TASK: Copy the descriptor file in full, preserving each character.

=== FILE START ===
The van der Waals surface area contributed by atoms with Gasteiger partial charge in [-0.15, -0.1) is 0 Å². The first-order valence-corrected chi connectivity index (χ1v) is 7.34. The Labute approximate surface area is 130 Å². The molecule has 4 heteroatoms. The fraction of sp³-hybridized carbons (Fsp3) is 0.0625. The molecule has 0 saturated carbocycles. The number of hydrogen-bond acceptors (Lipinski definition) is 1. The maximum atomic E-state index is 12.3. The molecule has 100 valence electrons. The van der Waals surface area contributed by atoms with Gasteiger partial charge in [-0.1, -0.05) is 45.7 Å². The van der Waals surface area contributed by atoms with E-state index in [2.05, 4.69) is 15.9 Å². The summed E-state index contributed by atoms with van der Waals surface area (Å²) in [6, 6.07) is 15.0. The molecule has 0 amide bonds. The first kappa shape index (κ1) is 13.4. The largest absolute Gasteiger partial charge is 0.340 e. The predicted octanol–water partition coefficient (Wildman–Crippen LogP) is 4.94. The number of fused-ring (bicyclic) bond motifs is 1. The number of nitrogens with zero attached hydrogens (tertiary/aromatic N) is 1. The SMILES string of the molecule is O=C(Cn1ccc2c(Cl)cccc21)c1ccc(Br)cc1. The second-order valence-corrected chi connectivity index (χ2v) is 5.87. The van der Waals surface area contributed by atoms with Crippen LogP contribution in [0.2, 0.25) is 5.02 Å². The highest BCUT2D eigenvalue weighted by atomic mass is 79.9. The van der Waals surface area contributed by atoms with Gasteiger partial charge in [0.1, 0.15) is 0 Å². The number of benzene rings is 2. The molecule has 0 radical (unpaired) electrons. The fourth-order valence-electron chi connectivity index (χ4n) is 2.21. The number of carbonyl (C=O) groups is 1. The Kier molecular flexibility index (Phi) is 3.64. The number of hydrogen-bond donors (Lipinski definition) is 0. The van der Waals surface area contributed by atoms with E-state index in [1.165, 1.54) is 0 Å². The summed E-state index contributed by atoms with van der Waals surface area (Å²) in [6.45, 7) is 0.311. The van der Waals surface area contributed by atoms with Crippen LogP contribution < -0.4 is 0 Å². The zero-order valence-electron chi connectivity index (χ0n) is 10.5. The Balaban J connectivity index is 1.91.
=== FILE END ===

The van der Waals surface area contributed by atoms with Gasteiger partial charge in [-0.15, -0.1) is 0 Å². The first-order valence-corrected chi connectivity index (χ1v) is 7.34. The Labute approximate surface area is 130 Å². The molecule has 4 heteroatoms. The fraction of sp³-hybridized carbons (Fsp3) is 0.0625. The molecule has 0 saturated carbocycles. The number of hydrogen-bond acceptors (Lipinski definition) is 1. The maximum atomic E-state index is 12.3. The molecule has 100 valence electrons. The van der Waals surface area contributed by atoms with Gasteiger partial charge in [-0.1, -0.05) is 45.7 Å². The van der Waals surface area contributed by atoms with E-state index in [2.05, 4.69) is 15.9 Å². The summed E-state index contributed by atoms with van der Waals surface area (Å²) in [6, 6.07) is 15.0. The molecule has 0 amide bonds. The first kappa shape index (κ1) is 13.4. The largest absolute Gasteiger partial charge is 0.340 e. The predicted octanol–water partition coefficient (Wildman–Crippen LogP) is 4.94. The number of fused-ring (bicyclic) bond motifs is 1. The number of nitrogens with zero attached hydrogens (tertiary/aromatic N) is 1. The SMILES string of the molecule is O=C(Cn1ccc2c(Cl)cccc21)c1ccc(Br)cc1. The second-order valence-corrected chi connectivity index (χ2v) is 5.87. The van der Waals surface area contributed by atoms with Crippen LogP contribution in [0.2, 0.25) is 5.02 Å². The highest BCUT2D eigenvalue weighted by atomic mass is 79.9. The van der Waals surface area contributed by atoms with Gasteiger partial charge in [0.1, 0.15) is 0 Å². The number of benzene rings is 2. The molecule has 0 radical (unpaired) electrons. The fourth-order valence-electron chi connectivity index (χ4n) is 2.21. The number of carbonyl (C=O) groups is 1. The Kier molecular flexibility index (Phi) is 3.64. The number of hydrogen-bond donors (Lipinski definition) is 0. The van der Waals surface area contributed by atoms with E-state index in [1.165, 1.54) is 0 Å². The summed E-state index contributed by atoms with van der Waals surface area (Å²) in [6.45, 7) is 0.311. The van der Waals surface area contributed by atoms with Crippen LogP contribution < -0.4 is 0 Å². The zero-order valence-electron chi connectivity index (χ0n) is 10.5. The Balaban J connectivity index is 1.91.